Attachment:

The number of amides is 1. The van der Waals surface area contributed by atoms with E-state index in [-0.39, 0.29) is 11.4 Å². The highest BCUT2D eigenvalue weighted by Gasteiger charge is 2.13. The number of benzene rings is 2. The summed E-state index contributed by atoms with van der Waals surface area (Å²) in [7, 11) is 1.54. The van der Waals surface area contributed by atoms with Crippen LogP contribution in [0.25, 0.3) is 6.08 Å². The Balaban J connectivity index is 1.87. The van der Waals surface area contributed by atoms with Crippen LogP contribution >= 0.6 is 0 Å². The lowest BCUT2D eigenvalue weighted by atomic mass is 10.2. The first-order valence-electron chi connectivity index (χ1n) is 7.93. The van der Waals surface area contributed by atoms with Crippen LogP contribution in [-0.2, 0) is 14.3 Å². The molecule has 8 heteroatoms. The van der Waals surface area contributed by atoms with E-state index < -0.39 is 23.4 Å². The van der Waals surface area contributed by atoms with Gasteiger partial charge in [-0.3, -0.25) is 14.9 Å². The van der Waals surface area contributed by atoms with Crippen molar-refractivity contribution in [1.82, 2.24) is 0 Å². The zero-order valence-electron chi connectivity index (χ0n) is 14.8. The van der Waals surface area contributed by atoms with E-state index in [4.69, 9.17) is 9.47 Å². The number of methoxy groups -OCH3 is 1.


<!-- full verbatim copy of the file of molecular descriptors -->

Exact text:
The number of amides is 1. The van der Waals surface area contributed by atoms with E-state index in [-0.39, 0.29) is 11.4 Å². The highest BCUT2D eigenvalue weighted by Gasteiger charge is 2.13. The number of benzene rings is 2. The summed E-state index contributed by atoms with van der Waals surface area (Å²) in [7, 11) is 1.54. The van der Waals surface area contributed by atoms with Crippen LogP contribution in [0.25, 0.3) is 6.08 Å². The Balaban J connectivity index is 1.87. The van der Waals surface area contributed by atoms with Crippen LogP contribution >= 0.6 is 0 Å². The lowest BCUT2D eigenvalue weighted by atomic mass is 10.2. The first-order valence-electron chi connectivity index (χ1n) is 7.93. The van der Waals surface area contributed by atoms with Crippen LogP contribution in [-0.2, 0) is 14.3 Å². The molecule has 8 heteroatoms. The van der Waals surface area contributed by atoms with E-state index < -0.39 is 23.4 Å². The van der Waals surface area contributed by atoms with Gasteiger partial charge in [-0.3, -0.25) is 14.9 Å². The van der Waals surface area contributed by atoms with Crippen molar-refractivity contribution in [1.82, 2.24) is 0 Å². The zero-order valence-electron chi connectivity index (χ0n) is 14.8. The van der Waals surface area contributed by atoms with E-state index in [4.69, 9.17) is 9.47 Å². The number of methoxy groups -OCH3 is 1.